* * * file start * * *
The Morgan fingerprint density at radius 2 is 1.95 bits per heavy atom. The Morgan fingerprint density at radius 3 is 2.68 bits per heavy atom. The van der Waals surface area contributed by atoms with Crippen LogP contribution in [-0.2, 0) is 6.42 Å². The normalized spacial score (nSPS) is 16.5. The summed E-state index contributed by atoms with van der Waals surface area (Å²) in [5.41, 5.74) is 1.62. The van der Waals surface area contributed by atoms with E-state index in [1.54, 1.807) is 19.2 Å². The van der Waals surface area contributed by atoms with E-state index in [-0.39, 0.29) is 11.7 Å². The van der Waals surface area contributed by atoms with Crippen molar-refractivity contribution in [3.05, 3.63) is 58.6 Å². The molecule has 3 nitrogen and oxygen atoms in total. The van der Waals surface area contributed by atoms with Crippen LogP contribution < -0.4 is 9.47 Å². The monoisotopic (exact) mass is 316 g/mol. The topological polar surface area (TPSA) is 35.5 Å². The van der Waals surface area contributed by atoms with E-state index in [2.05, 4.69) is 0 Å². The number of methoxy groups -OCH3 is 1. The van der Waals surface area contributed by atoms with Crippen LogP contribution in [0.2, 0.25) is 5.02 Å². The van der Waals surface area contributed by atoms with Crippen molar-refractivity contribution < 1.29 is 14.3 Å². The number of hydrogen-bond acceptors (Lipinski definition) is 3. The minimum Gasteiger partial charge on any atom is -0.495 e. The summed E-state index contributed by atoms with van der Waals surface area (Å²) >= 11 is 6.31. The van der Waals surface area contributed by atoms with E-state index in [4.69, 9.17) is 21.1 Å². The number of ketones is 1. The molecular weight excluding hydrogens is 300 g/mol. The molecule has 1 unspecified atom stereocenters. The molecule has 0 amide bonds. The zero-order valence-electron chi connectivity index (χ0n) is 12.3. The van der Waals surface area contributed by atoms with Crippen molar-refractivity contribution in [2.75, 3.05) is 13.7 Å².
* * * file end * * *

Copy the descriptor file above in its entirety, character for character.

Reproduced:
The Morgan fingerprint density at radius 2 is 1.95 bits per heavy atom. The Morgan fingerprint density at radius 3 is 2.68 bits per heavy atom. The van der Waals surface area contributed by atoms with Crippen LogP contribution in [-0.2, 0) is 6.42 Å². The normalized spacial score (nSPS) is 16.5. The summed E-state index contributed by atoms with van der Waals surface area (Å²) in [5.41, 5.74) is 1.62. The van der Waals surface area contributed by atoms with E-state index in [1.54, 1.807) is 19.2 Å². The van der Waals surface area contributed by atoms with E-state index in [-0.39, 0.29) is 11.7 Å². The van der Waals surface area contributed by atoms with Crippen molar-refractivity contribution in [3.05, 3.63) is 58.6 Å². The molecule has 3 nitrogen and oxygen atoms in total. The van der Waals surface area contributed by atoms with Crippen LogP contribution < -0.4 is 9.47 Å². The monoisotopic (exact) mass is 316 g/mol. The topological polar surface area (TPSA) is 35.5 Å². The van der Waals surface area contributed by atoms with E-state index in [2.05, 4.69) is 0 Å². The number of methoxy groups -OCH3 is 1. The van der Waals surface area contributed by atoms with Crippen LogP contribution in [0.2, 0.25) is 5.02 Å². The van der Waals surface area contributed by atoms with Crippen molar-refractivity contribution < 1.29 is 14.3 Å². The number of hydrogen-bond acceptors (Lipinski definition) is 3. The minimum Gasteiger partial charge on any atom is -0.495 e. The summed E-state index contributed by atoms with van der Waals surface area (Å²) >= 11 is 6.31. The van der Waals surface area contributed by atoms with E-state index in [4.69, 9.17) is 21.1 Å². The number of ketones is 1. The molecular weight excluding hydrogens is 300 g/mol. The molecule has 1 unspecified atom stereocenters. The molecule has 0 amide bonds. The zero-order valence-electron chi connectivity index (χ0n) is 12.3. The van der Waals surface area contributed by atoms with Crippen molar-refractivity contribution in [2.75, 3.05) is 13.7 Å².